Steve Gubin, author
Chicagoland, Illusions of the Literal, is a black and white photographic dialogue with the people, places, and culture of contemporary Chicago. Steve Gubin spent six years (2008 to 2014) photographing the candid, ephemeral juxtapositions of people and places that occur daily on the streets of this major American city. Through his photographs, he isolates unique slices of time in which an untold story, a puzzling ambiguity, or a hidden significance may be revealed or pondered over. Chicagoland is both a historical record of Chicago in the early 21st century, and a tableau vivant of ambiguous urban stories. In his own unique style, but with slight echoes of William Klein, Yasuhiro Ishimoto, and Vivian Maier, Gubin presents the greater Chicago area as a black and white world of two-dimensional dreams, understood as much through feeling as through intellect.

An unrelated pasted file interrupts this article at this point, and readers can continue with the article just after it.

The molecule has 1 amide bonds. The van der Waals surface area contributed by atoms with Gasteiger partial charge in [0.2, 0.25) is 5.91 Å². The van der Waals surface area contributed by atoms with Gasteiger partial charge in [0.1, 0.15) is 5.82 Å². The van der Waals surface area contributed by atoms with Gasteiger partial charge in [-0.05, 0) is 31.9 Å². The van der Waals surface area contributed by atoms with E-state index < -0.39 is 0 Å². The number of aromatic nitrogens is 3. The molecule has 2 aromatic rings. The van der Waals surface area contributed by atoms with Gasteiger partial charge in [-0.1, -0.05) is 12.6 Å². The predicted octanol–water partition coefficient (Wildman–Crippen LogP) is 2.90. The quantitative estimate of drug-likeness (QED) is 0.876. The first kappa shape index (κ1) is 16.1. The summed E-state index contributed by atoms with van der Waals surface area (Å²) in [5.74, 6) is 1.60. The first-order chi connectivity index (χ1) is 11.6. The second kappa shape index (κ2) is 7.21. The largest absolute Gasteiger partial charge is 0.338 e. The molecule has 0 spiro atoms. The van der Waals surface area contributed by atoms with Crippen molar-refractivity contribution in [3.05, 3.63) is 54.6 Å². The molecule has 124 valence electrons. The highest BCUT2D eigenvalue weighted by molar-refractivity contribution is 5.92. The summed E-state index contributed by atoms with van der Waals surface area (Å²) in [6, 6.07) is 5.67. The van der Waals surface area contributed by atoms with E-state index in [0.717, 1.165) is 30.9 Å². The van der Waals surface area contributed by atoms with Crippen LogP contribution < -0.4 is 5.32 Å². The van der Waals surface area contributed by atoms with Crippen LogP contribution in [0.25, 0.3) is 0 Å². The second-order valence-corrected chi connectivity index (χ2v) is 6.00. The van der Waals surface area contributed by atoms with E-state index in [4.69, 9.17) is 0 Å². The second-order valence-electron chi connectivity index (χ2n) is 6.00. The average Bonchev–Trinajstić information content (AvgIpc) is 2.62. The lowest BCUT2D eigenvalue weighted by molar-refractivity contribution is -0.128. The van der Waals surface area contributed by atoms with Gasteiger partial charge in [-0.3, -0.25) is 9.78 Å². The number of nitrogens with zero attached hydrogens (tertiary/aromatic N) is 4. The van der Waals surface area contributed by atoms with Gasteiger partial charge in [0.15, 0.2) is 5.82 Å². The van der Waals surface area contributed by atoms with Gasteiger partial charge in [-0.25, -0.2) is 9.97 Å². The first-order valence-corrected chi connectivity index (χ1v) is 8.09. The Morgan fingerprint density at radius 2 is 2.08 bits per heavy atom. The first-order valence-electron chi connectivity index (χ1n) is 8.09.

This quietly evocative book captures the energy, diversity, and soul of Chicago in more than 100 black-and-white photographs taken during a six-year period beginning in 2008. Gubin, a fine-art and documentary photographer, says street photography captures a moment in time, yet it’s also an illusion of that specific moment and open to interpretation—“paradoxically both a fact and a fiction.” His goal is to reveal “a subtle sense of mystery and surrealism, odd frozen moments of uneasy ambiguity and whimsicality.” Photographs of stern-faced pedestrians and graffiti exude a gritty, urban vibe, commingling with blurred images that convey artistic purity with no easily accessible story line. Gubin speaks beautifully to mood with a stunning, romantic night shot of an isolated street during a snowstorm, and weather-driven images of bundled-up walkers in the snow (he calls one “Chicago Gulag”). Photographs of pedestrians, dog-walkers, and Lake Michigan swimmers capture the everyday rhythm of life. Interspersed throughout the book are crisp, textural images, showing the ordinary and showcasing the magnificent: a crisp, extended shot of an elevated train station; an industrial block lined with shadows; a cracked sidewalk from above; an alley; the reflective Cloud Gate sculpture, thronged with visitors; and Louis Sullivan’s gorgeous ironwork ornamentation. Gubin’s images are the narrative in this story of everyman’s Chicago. (BookLife)